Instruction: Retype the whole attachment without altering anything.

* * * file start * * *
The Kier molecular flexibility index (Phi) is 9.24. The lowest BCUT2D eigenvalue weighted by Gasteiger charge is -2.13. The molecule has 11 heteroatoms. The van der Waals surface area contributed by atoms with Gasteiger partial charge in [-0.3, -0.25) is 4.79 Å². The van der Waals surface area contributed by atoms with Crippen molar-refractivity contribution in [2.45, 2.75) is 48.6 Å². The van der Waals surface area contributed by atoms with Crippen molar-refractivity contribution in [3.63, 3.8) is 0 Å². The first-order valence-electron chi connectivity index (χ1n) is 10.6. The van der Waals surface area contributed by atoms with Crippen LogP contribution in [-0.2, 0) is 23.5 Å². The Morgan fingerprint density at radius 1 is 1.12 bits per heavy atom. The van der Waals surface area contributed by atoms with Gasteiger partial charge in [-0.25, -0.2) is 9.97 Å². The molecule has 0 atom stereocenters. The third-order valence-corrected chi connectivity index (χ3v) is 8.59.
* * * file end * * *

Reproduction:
The Kier molecular flexibility index (Phi) is 9.24. The lowest BCUT2D eigenvalue weighted by Gasteiger charge is -2.13. The molecule has 11 heteroatoms. The van der Waals surface area contributed by atoms with Gasteiger partial charge in [-0.3, -0.25) is 4.79 Å². The van der Waals surface area contributed by atoms with Crippen molar-refractivity contribution in [2.45, 2.75) is 48.6 Å². The van der Waals surface area contributed by atoms with Crippen molar-refractivity contribution in [3.63, 3.8) is 0 Å². The first-order valence-electron chi connectivity index (χ1n) is 10.6. The van der Waals surface area contributed by atoms with Crippen LogP contribution in [-0.2, 0) is 23.5 Å². The Morgan fingerprint density at radius 1 is 1.12 bits per heavy atom. The van der Waals surface area contributed by atoms with Gasteiger partial charge in [-0.25, -0.2) is 9.97 Å². The molecule has 0 atom stereocenters. The third-order valence-corrected chi connectivity index (χ3v) is 8.59.